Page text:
Nearly half the amplitude typically used in standard electroconvulsive therapy (ECT) seems to be effective at treating suicidal thoughts, investigators report.
The small, randomized pilot study, the first to look at lower-amp ECT for suicidal ideation in patients with major depressive disorder and bipolar depression, included a total of seven patients, three treated with low amplitude ECT at 500 milliamps, and four with a standard amplitude of 900 milliamps, Medical College of Georgia investigators report in the journal Brain Sciences.
They have previously shown that lower current amplitude has less cognitive and memory side effects than the standard amplitude ECT.
“All clinical outcomes were similar,” says Dr. Nagy A. Youssef, psychiatrist specializing in ECT in the MCG Department of Psychiatry and Health Behavior at Augusta University and the principal investigator of the new study.
Patients receiving the low amp ECT had relief from their suicidal thoughts by the third ECT session, while it took an average of four sessions for the standard group. Low amplitude ECT also meant patients woke up from their treatment in just a few minutes, rather than about 15 minutes—a positive predictor of cognitive side effects from therapy—with essentially no impact on memory or cognition.
Patients receiving low amp ECT also seemed to get a higher degree of relief from their suicidal thoughts, with higher scores from baseline to after treatment than with standard amp ECT—5.1 compared to 3.0—based on a 10-item questionnaire used to measure depression severity and suicidal thoughts specifically.
The investigators had hypothesized they would see similar improvement in magnitude and speed of remission in both groups based on their earlier work. Youssef notes that many depression centers in the brain are more superficial than memory centers, so higher amplitude is not necessary to reach the depression areas. Lower amplitude will also spare the deeper memory areas. He has worked with bioengineers at Duke University to adjust other parameters, like the frequency of stimulation, to make low amplitude more effective.
Next steps include a multicenter trial that compares the approaches in a larger number of patients and follows patients for longer periods, he says.
“We need to do larger studies with more patients as this approach seems very promising,” says Youssef, first author on the paper who, over the past 10 years, has done some of the first exploration of lower amplitude ECT in animal and computer models as well as humans.
Suicide is a leading cause of death in the United States, according to the Centers for Disease Control and Prevention, and it’s on the increase. Depressive episodes, as part of major depressive disorder, or as part of bipolar disorder or schizoaffective disorder, are a major risk factor for suicide, particularly for those with treatment-resistant depression, which is about one-third of patients with depression, Youssef says.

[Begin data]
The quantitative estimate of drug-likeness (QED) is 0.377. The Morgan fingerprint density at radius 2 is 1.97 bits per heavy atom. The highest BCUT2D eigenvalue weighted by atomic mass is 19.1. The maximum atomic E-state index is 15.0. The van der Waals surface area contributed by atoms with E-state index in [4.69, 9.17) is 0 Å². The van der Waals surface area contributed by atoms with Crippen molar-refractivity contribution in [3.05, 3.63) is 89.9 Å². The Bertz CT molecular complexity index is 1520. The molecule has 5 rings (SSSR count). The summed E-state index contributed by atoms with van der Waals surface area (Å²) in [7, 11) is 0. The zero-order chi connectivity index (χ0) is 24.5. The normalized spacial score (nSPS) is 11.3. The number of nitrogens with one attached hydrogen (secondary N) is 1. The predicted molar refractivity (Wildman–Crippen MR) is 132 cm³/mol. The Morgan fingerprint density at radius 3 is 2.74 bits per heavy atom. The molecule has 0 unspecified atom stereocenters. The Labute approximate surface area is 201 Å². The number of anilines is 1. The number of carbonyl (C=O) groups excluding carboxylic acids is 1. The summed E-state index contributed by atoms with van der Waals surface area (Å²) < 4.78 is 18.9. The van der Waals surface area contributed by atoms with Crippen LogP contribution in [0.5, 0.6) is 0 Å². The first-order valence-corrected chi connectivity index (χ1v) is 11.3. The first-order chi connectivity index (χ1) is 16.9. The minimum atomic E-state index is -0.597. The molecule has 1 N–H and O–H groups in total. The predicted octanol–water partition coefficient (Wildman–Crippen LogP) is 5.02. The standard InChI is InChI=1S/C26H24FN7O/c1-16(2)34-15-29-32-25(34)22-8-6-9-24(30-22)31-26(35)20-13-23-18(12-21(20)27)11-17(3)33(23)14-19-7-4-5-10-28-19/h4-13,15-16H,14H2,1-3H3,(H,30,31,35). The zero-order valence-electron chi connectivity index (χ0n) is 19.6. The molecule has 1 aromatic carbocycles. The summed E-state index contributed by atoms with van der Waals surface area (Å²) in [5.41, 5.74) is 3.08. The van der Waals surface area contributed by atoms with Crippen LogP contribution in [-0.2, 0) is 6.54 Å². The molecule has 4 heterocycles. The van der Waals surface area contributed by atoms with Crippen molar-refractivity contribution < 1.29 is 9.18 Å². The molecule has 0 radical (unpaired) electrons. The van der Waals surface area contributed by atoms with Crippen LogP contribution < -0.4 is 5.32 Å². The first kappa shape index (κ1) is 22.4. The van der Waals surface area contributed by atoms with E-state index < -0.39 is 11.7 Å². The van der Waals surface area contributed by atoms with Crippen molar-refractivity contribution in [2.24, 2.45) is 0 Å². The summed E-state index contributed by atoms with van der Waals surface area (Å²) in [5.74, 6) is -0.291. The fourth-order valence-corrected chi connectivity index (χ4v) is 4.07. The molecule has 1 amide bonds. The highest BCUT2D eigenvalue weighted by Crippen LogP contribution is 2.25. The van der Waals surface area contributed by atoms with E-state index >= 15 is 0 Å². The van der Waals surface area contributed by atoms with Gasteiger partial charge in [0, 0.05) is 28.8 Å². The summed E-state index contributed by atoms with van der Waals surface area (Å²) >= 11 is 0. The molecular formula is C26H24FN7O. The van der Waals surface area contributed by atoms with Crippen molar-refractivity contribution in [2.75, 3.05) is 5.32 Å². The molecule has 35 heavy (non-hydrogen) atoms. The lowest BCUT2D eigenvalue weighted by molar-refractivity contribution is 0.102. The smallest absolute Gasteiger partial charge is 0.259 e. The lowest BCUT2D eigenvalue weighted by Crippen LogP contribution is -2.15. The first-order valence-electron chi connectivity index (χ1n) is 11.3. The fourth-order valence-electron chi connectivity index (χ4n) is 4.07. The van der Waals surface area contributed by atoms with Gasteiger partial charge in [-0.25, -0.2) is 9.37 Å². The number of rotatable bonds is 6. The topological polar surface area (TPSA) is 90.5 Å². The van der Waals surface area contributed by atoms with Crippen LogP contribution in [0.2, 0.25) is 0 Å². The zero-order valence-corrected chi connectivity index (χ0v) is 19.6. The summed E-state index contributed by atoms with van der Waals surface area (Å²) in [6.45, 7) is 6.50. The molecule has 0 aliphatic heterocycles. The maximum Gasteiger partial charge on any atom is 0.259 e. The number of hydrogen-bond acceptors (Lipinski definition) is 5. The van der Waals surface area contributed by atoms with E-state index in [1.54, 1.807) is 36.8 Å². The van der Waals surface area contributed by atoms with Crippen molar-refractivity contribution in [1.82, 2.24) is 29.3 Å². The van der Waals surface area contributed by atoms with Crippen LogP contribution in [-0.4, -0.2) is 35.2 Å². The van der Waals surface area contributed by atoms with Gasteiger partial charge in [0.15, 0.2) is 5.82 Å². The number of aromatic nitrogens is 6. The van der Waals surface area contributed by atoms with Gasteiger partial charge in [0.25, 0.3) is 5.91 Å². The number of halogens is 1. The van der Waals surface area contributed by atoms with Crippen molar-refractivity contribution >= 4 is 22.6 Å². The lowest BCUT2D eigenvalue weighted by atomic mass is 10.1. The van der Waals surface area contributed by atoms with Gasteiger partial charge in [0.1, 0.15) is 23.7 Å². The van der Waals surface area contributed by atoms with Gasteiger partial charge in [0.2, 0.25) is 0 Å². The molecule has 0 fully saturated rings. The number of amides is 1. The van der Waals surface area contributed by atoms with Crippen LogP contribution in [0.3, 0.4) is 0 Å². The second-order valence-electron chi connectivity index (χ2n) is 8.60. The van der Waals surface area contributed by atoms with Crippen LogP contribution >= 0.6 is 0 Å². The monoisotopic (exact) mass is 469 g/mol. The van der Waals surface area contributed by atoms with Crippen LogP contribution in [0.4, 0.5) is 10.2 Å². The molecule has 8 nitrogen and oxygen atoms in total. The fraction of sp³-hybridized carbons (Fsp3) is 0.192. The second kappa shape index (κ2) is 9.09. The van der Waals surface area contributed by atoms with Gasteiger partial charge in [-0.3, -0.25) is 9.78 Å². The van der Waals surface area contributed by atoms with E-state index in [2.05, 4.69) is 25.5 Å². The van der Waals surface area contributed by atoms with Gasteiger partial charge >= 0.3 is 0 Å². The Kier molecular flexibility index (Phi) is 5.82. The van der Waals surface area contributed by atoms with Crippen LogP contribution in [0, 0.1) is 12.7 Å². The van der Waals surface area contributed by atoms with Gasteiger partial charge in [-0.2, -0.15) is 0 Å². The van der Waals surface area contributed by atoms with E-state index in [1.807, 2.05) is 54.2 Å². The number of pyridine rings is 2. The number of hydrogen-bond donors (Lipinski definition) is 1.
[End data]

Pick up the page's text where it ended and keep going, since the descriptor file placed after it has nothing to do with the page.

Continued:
There is already good evidence that ECT is an effective treatment for depression. For example, the multicenter PRIDE study, funded by the National Institutes of Health, indicated that ECT should be widely used to get and keep more elderly individuals with severe depression in remission.
Along with the stigma still associated with ECT, another reason ECT is not more widely used for depression or suicidal thoughts is concern about the impact on cognition, a primary side effect of standard amplitude ECT, Youssef says.
An earlier study led by Yousef and Emad Sidhom, psychiatry fellow at the psychiatric facility Behman Hospital in Cairo, Egypt, provided some of the first evidence that lowering the amplitude helped with cognitive concern.
The 2017 study published in the Journal of Affective Disorders looked at 22 patients with treatment resistant depression or psychotic disorders, all of whom received low amp ECT. It found patients experienced seizures under full anesthesia and muscle relaxant—in this case a controlled surge of electrical activity in the brain that is considered necessary for ECT to work—had their depression relieved and experienced less cognitive impact than with traditional amp ECT. It appeared to be the first published study in humans of this lower amp approach in depression.
Youssef notes that the induction course of ECT, particularly when electrodes are placed on both sides of the brain, increases the potential impact on memory. However, ECT to just one side of the brain, which was used in both arms of the current study, has been found to produce less cognitive side effects.
The right side of the brain is most commonly used for one-sided treatment because right handed people—who make up some 70-95% of the world’s population—as well as about 85% of people who are left-handed have centers like speech and writing in the left brain, which physicians don’t want to stimulate, Youssef says. In the comparatively rare cases when a simple test indicates that those centers are on the right side, they focus therapy on the left side, he says.
ECT-related memory loss typically resolves with time or spacing of treatments.
Although just how ECT works as an antidepressant and antipsychotic is not well understood, it’s considered analogous to how an electric shock can restart a still or erratically beating heart and somehow reset its rhythm, Youssef says. Often patients have tried and failed several medications and psychotherapy and an acute course of ECT can help abort a severe psychotic or depressive episode. Sometimes medications alone will then start to work when symptoms are ameliorated or in remission, however a small percentage of patients will benefit from a lifetime of maintenance ECT, he says.
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